It would have us sleep through police shootings, a monstrous legal system that unjustly and disproportionately eats up black communities, and a lack of quality educational and employment opportunities to dream of a better day of equality and brotherhood.

We see images of a smiling or thoughtful King, likely thinking of peace and looking crisp and clean in his suits, quite unlike today’s protesters. We think of King and we hear freedom ringing on mountaintops and in valleys and ignore the cries of oppression even in the streets named after him.


We have conflated nonviolence with passivity, and we have forgotten that King’s legacy is meeting incredible violence with masses in the street.

After being stabbed in Harlem, King organized and marched. When rocks were hurled at him in Chicago, he marched. Facing billy clubs, dogs and hoses in Birmingham, Ala., he marched. From jail, he fought with his pen, and when his own government conspired to destroy his family, he fought back.


King worked with the people and tools available to him. We must remember King when we see protests in the streets; when we watch those in Syria fighting bombs with tweets, when we hashtag and #SayTheirName, we remember and reclaim King’s legacy.

In Chicago, that means Black Lives Matter is centering the hood. On King Day, we are meeting and discussing with the North Lawndale community King’s radical legacy in Chicago fighting for economic justice. King, along with many others, organized the Chicago Freedom Movement, which included a large rally, marches and demands to the city of Chicago.


These specific demands covered a wide range of areas, including housing, quality education, transportation, job access, income and employment, health, wealth generation, crime and the criminal-justice system, community development, tenants rights and quality of life.

In 2017 we still have to fight for these basic civil and human rights. BLM Chicago has invited other organizations to come out and share their analysis of our conditions, the work they’re doing and what we need to do collectively to transform our communities. As Martin Luther King Jr. instructed us, we must question the very foundation of this society:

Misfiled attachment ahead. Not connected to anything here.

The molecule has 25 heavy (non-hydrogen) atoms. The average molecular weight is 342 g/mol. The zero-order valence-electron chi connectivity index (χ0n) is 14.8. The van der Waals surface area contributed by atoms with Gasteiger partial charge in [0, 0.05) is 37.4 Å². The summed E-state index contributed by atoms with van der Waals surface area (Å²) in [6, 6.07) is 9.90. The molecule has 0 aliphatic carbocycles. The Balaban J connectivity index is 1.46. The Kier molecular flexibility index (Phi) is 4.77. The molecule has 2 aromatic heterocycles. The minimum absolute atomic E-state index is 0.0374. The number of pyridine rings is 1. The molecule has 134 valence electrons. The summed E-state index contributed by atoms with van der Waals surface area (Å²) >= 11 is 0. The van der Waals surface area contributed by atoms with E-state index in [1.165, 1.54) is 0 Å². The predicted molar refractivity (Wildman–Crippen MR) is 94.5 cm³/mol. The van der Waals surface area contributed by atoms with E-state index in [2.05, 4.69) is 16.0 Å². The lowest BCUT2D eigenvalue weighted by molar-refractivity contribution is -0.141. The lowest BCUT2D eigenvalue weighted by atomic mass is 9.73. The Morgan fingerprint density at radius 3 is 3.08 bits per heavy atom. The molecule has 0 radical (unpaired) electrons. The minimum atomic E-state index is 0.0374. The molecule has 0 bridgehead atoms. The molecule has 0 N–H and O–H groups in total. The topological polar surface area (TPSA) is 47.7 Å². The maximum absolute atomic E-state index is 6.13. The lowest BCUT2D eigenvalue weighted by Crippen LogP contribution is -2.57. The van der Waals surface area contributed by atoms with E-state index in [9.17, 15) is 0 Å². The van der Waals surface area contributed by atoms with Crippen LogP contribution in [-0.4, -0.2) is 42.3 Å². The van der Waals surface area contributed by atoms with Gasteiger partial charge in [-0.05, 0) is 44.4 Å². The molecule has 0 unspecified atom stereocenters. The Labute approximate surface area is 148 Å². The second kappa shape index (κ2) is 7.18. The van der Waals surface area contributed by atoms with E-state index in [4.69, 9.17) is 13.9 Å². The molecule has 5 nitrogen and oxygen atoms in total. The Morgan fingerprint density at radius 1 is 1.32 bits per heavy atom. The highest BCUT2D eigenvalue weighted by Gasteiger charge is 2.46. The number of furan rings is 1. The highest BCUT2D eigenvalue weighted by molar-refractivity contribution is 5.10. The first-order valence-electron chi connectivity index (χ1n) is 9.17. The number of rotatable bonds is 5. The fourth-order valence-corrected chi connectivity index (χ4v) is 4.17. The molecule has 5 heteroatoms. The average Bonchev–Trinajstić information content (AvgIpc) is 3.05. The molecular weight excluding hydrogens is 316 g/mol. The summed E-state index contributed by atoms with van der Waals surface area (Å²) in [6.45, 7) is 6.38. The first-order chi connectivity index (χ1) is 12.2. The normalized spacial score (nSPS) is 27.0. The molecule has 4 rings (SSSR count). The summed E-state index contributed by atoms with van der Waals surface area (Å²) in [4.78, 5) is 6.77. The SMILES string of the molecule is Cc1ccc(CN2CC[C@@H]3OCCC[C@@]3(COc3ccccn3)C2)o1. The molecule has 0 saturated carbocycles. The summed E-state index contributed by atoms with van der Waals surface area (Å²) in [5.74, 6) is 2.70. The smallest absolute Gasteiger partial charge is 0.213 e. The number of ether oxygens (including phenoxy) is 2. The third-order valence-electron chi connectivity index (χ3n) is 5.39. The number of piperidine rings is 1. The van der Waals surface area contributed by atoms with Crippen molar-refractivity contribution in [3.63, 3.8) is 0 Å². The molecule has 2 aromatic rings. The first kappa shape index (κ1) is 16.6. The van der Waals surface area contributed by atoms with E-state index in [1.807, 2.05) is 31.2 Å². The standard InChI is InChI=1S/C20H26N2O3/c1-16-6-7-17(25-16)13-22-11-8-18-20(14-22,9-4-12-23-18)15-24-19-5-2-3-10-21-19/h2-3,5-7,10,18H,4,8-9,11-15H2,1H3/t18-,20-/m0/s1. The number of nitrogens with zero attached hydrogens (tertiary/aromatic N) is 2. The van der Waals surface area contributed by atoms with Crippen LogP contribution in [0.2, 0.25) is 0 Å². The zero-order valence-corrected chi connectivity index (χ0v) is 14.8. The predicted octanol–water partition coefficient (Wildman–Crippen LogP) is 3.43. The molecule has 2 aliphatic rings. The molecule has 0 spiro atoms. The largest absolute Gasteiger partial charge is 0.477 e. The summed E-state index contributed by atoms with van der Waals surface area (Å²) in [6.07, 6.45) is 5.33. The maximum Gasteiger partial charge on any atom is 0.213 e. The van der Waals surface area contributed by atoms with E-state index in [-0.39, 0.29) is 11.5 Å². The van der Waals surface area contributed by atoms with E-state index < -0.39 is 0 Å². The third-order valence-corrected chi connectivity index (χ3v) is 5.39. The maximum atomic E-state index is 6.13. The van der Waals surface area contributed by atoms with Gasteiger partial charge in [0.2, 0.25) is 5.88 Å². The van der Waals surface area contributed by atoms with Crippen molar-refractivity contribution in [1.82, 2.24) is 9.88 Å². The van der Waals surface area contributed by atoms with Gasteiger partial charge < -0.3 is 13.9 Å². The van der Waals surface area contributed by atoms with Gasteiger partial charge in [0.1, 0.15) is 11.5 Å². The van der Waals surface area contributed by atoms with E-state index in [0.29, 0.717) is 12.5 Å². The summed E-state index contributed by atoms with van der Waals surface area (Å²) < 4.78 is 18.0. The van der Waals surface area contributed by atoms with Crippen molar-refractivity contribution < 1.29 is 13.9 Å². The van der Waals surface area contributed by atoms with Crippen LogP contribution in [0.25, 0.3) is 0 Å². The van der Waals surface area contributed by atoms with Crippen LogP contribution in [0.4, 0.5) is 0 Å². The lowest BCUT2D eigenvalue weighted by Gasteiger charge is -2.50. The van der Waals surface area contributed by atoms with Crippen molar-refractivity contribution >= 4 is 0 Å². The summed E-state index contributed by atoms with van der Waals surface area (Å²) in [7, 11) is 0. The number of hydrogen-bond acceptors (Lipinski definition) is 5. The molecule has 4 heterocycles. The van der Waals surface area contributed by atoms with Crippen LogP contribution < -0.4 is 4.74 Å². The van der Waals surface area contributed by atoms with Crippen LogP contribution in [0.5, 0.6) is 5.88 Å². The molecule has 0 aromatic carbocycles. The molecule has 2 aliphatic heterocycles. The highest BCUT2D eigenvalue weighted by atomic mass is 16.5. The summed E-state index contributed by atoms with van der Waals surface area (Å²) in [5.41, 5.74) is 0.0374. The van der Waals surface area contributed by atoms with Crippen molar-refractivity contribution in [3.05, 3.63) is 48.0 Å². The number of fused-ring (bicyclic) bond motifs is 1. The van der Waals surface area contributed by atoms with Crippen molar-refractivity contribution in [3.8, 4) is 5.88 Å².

And one day we must ask the question, “Why are there 40 million poor people in America?” And when you begin to ask that question, you are raising questions about the economic system, about a broader distribution of wealth. When you ask that question, you begin to question the capitalistic economy. And I’m simply saying that more and more, we’ve got to begin to ask questions about the whole society.


Chicago’s poverty and violence are a result of political policy. Chicago’s violence will end when we are able to create a more just and equitable society. To do that, we must pick up the mantle that King provided us and demand fair housing, jobs, fully funded schools and equal redistribution of wealth. We must confront the triple evils that King highlighted by resisting despair and instead beginning to organize with the conviction that history is on our side.

King also said:

I am convinced that if we are to get on the right side of the world revolution, we as a nation must undergo a radical revolution of values. We must rapidly begin ... we must rapidly begin the shift from a thing-oriented society to a person-oriented society. When machines and computers, profit motives and property rights, are considered more important than people, the giant triplets of racism, extreme materialism, and militarism are incapable of being conquered.


Kofi Ademola Xola is a Pan-African who has dedicated his life to the struggle for black liberation. He has spent half his life working in social services and doing youth programming and development, gang intervention, conflict resolution and community organizing. He has worked in teen homeless shelters and advocated for LGBTQIA rights in those spaces. Since developing a better class and race analysis on how systems in America are intrinsically racist, authoritarian, heteropatriarchical and capitalist, he has reoriented his work toward abolishing harmful institutions like prisons and policing and reimagining new egalitarian systems that center the most marginalized. 


Amika Tendaji is a mother, a longtime Chicago organizer, a co-founder of Ujimaa Medics and a member of BLMChicago. She is also a poet, photographer, artful dodger, orca lover, milliner, sand artist, time traveler, base builder, tightrope walker and a flamethrower extraordinaire.

Aislinn Pulley is a lead organizer with Black Lives Matter Chicago. She is an organizer with We Charge Genocide; a founding member of Insight Arts, a cultural nonprofit that uses art for social change; and a member of the performance ensemble, End of the Ladder. She is a founder of the young women’s performance ensemble dedicated to ending sexual assault, Visibility Now, as well as the founder and creator of the urban youth magazine Underground Philosophy.